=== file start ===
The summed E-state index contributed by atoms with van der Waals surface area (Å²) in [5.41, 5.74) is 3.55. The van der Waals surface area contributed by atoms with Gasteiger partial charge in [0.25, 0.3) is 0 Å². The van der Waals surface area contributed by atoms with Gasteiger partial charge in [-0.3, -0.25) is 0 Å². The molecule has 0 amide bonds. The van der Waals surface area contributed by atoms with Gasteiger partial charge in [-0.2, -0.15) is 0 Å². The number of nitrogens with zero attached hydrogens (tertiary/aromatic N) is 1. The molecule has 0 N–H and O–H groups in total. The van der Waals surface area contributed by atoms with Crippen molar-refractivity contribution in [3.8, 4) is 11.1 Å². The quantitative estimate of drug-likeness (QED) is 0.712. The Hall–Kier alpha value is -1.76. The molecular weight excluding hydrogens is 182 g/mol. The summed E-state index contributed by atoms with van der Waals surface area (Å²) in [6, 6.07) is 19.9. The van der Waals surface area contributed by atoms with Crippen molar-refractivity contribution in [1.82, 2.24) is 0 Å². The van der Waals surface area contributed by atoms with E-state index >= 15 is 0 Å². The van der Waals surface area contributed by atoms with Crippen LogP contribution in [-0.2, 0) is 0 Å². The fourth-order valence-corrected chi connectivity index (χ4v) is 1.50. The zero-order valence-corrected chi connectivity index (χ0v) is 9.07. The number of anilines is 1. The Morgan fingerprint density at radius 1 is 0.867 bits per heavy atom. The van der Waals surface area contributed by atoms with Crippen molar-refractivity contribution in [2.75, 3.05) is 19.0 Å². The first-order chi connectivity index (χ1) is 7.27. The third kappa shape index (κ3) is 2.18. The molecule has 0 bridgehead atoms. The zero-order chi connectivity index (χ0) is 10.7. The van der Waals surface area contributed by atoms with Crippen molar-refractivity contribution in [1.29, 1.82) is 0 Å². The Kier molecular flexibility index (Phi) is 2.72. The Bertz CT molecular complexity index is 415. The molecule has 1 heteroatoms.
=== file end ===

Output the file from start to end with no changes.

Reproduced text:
The summed E-state index contributed by atoms with van der Waals surface area (Å²) in [5.41, 5.74) is 3.55. The van der Waals surface area contributed by atoms with Gasteiger partial charge in [0.25, 0.3) is 0 Å². The van der Waals surface area contributed by atoms with Gasteiger partial charge in [-0.3, -0.25) is 0 Å². The molecule has 0 amide bonds. The van der Waals surface area contributed by atoms with Gasteiger partial charge in [-0.2, -0.15) is 0 Å². The number of nitrogens with zero attached hydrogens (tertiary/aromatic N) is 1. The molecule has 0 N–H and O–H groups in total. The van der Waals surface area contributed by atoms with Crippen molar-refractivity contribution in [3.8, 4) is 11.1 Å². The quantitative estimate of drug-likeness (QED) is 0.712. The Hall–Kier alpha value is -1.76. The molecular weight excluding hydrogens is 182 g/mol. The summed E-state index contributed by atoms with van der Waals surface area (Å²) in [6, 6.07) is 19.9. The van der Waals surface area contributed by atoms with Crippen molar-refractivity contribution in [1.82, 2.24) is 0 Å². The van der Waals surface area contributed by atoms with E-state index >= 15 is 0 Å². The van der Waals surface area contributed by atoms with Crippen LogP contribution in [-0.2, 0) is 0 Å². The fourth-order valence-corrected chi connectivity index (χ4v) is 1.50. The zero-order valence-corrected chi connectivity index (χ0v) is 9.07. The number of anilines is 1. The Morgan fingerprint density at radius 1 is 0.867 bits per heavy atom. The van der Waals surface area contributed by atoms with Crippen molar-refractivity contribution in [2.75, 3.05) is 19.0 Å². The first-order chi connectivity index (χ1) is 7.27. The third kappa shape index (κ3) is 2.18. The molecule has 0 bridgehead atoms. The zero-order chi connectivity index (χ0) is 10.7. The van der Waals surface area contributed by atoms with Crippen molar-refractivity contribution in [1.29, 1.82) is 0 Å². The Kier molecular flexibility index (Phi) is 2.72. The Bertz CT molecular complexity index is 415. The molecule has 1 heteroatoms.